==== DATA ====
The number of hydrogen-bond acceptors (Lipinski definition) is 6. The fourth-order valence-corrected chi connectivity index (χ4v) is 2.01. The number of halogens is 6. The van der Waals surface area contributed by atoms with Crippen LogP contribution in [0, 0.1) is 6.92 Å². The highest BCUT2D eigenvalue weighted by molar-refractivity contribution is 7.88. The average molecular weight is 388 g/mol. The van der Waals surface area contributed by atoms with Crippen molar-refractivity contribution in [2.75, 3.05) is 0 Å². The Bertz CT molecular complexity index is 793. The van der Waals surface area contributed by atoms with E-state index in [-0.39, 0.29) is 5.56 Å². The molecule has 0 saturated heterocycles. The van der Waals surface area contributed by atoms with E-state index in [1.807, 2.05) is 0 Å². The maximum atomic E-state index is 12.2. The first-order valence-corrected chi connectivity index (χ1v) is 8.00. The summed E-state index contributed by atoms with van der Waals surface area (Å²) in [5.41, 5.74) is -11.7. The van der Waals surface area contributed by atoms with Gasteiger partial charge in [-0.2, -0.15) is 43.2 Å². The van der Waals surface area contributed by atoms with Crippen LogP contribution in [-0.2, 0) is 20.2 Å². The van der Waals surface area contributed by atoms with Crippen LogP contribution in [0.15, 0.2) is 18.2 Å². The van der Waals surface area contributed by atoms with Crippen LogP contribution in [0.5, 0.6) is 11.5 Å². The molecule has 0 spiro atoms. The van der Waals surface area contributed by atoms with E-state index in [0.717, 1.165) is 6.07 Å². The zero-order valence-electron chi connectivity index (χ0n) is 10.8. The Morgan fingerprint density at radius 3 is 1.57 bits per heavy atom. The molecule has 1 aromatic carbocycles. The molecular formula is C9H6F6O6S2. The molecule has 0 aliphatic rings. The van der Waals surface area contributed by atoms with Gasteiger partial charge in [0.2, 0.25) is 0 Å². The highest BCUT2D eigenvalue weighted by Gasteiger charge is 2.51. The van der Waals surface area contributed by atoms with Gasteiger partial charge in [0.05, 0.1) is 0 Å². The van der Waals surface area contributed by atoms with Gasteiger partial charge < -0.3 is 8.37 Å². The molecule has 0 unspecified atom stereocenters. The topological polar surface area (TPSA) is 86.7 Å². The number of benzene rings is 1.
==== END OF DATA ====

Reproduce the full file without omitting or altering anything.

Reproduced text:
The number of hydrogen-bond acceptors (Lipinski definition) is 6. The fourth-order valence-corrected chi connectivity index (χ4v) is 2.01. The number of halogens is 6. The van der Waals surface area contributed by atoms with Crippen LogP contribution in [0, 0.1) is 6.92 Å². The highest BCUT2D eigenvalue weighted by molar-refractivity contribution is 7.88. The average molecular weight is 388 g/mol. The van der Waals surface area contributed by atoms with Crippen molar-refractivity contribution in [2.75, 3.05) is 0 Å². The Bertz CT molecular complexity index is 793. The van der Waals surface area contributed by atoms with E-state index in [-0.39, 0.29) is 5.56 Å². The molecule has 0 saturated heterocycles. The van der Waals surface area contributed by atoms with E-state index in [1.807, 2.05) is 0 Å². The maximum atomic E-state index is 12.2. The first-order valence-corrected chi connectivity index (χ1v) is 8.00. The summed E-state index contributed by atoms with van der Waals surface area (Å²) in [5.41, 5.74) is -11.7. The van der Waals surface area contributed by atoms with Gasteiger partial charge in [-0.2, -0.15) is 43.2 Å². The van der Waals surface area contributed by atoms with Crippen LogP contribution in [-0.2, 0) is 20.2 Å². The van der Waals surface area contributed by atoms with Crippen LogP contribution in [0.15, 0.2) is 18.2 Å². The van der Waals surface area contributed by atoms with Crippen LogP contribution in [0.5, 0.6) is 11.5 Å². The molecule has 0 spiro atoms. The van der Waals surface area contributed by atoms with E-state index in [0.717, 1.165) is 6.07 Å². The zero-order valence-electron chi connectivity index (χ0n) is 10.8. The Morgan fingerprint density at radius 3 is 1.57 bits per heavy atom. The molecule has 1 aromatic carbocycles. The molecular formula is C9H6F6O6S2. The molecule has 0 aliphatic rings. The van der Waals surface area contributed by atoms with Gasteiger partial charge in [0.2, 0.25) is 0 Å². The highest BCUT2D eigenvalue weighted by Gasteiger charge is 2.51. The van der Waals surface area contributed by atoms with Gasteiger partial charge in [0.05, 0.1) is 0 Å². The van der Waals surface area contributed by atoms with Gasteiger partial charge < -0.3 is 8.37 Å². The molecule has 0 unspecified atom stereocenters. The topological polar surface area (TPSA) is 86.7 Å². The number of benzene rings is 1.